I am addicted to world news, but am picky about the format and source. I generally dislike reading newspapers (except the occasional Wall Street Journal when I am at my mom's house), love The Economist but don't have much patience for other news magazines, and religiously read internet news daily to get the latest on Mozambique (All Africa), the US (New York Times) and Brazil (O Globo). I also like watching local and international news on TV, though the local networks here have a lot to work on in terms of broadcasting quality and content, and the international news channels in our basic cable package (CNN and BBC) I find to be Western-biased and lacking a bit in objectivity.
The other day I was channel surfing trying to find something interesting to watch, and I happily discovered that we have a new source for news: Al Jazeera English. In the few weeks I've been watching, I can resoundingly say this is my favorite source for international news. I appreciate the network's objectives of emphasizing news from the developing world, of "reversing the [North to South] flow of information" and of "setting the news agenda".
From excellent coverage of regional news in the Middle East to the latest headlines from East Timor, Al Jazeera English makes good on its mission. They even have great coverage of news from Africa. When the military weapons depot exploded in Maputo last month, CNN and the BBC included a phrase about the tragedy in their newsfeed footers. Al Jazeera English, however, went above and beyond and was the only network to actually follow up on the story and do local interviews with the people affected by the accident. It's pretty amazing to me that the Maputo explosions didn't make mainstream news. After all, 102 people were killed and over 500 wounded. Then again, I suppose it's not really that surprising. Mozambique isn't exactly at the top of the news agenda for the Anglo/American networks that dominate the international news scene.
Anyhow, in addition to Al Jazeera English's great coverage of stories from the developing world, I think they have what is perhaps the coolest interlude programming in the news today: a documentary series called Couscous & Cola. I caught an episode last month and was immediately hooked.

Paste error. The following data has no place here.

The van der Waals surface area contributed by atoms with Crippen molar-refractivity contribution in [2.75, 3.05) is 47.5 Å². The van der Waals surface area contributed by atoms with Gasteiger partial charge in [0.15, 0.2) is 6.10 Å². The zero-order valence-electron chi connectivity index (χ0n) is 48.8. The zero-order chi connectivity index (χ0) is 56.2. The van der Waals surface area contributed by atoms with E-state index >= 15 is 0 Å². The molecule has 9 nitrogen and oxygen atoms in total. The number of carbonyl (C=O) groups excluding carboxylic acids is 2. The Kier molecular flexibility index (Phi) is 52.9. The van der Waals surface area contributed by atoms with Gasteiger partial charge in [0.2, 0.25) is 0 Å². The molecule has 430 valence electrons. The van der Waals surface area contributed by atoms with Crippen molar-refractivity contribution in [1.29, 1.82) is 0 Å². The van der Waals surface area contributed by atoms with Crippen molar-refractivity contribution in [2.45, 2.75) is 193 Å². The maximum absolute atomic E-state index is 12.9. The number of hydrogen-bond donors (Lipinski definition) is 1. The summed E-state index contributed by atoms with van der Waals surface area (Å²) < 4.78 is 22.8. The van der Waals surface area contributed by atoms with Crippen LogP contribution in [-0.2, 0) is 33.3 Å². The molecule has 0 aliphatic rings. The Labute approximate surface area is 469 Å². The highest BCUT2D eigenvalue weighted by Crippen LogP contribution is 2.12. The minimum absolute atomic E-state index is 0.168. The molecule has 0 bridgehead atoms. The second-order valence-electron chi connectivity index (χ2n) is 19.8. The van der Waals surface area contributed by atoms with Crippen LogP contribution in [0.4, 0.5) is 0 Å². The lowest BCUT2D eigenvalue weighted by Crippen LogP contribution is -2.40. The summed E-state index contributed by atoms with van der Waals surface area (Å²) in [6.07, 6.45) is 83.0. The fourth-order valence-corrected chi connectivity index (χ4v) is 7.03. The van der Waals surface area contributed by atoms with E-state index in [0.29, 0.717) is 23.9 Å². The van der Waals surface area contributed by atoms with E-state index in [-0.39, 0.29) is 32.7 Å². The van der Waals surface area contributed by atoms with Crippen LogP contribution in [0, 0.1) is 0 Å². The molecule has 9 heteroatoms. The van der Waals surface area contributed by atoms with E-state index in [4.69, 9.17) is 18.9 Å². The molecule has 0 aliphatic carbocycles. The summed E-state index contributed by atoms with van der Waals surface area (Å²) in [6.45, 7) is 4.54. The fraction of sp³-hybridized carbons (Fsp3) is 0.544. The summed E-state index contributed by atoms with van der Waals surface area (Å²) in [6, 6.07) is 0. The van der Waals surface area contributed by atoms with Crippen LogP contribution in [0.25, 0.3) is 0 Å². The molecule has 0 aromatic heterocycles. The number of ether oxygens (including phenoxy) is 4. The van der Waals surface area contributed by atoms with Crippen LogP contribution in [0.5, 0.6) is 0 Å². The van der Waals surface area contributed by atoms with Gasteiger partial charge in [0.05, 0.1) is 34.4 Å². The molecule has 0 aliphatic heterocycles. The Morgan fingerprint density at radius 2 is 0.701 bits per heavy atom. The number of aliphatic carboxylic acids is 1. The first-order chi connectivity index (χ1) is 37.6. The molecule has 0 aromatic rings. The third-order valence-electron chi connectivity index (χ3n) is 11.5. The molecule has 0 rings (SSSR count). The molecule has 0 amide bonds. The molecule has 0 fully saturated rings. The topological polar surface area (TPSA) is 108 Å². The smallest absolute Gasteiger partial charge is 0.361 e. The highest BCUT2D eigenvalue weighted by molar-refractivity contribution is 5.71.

Couscous & Cola tells the story of a high school debate club in Holland whose members are mostly recent immigrants from countries in Africa and the Middle East. The debate team is planning a trip to the US to participate in a tournament and get to know first-hand a bit of the country that provokes such strong feelings of admiration and hate in the kids and their families. Throughout the episodes, the viewer gets a chance to get to know more about the members of the debate team and their unique worldviews as the students discuss controversial topics and share their thoughts about their experience as immigrants in Holland. The program also follows the process the students must go through to be able to travel to the US, including hurdles such as obtaining their parents' permission, surviving interviews with the Consulate, and the seemingly endless wait to see if they qualify for a visa.
If you have access to Al Jazeera English, I highly recommend watching a bit of news or trying to catch an episode of Couscous & Cola. Even if you are in the US, where an uninformed taboo surrounding the Al Jazeera network makes it difficult to find a cable or satellite company willing to carry the channel, I think it is worth the slight hassle to download some of the news feed from the Al Jazeera English home page. Apparently you can get 15-minute intervals of news at a time on You Tube, though I've yet to try it out.
For more Sunday Scribblings about what we find fascinating, terrifying or intriguing in the news, go here.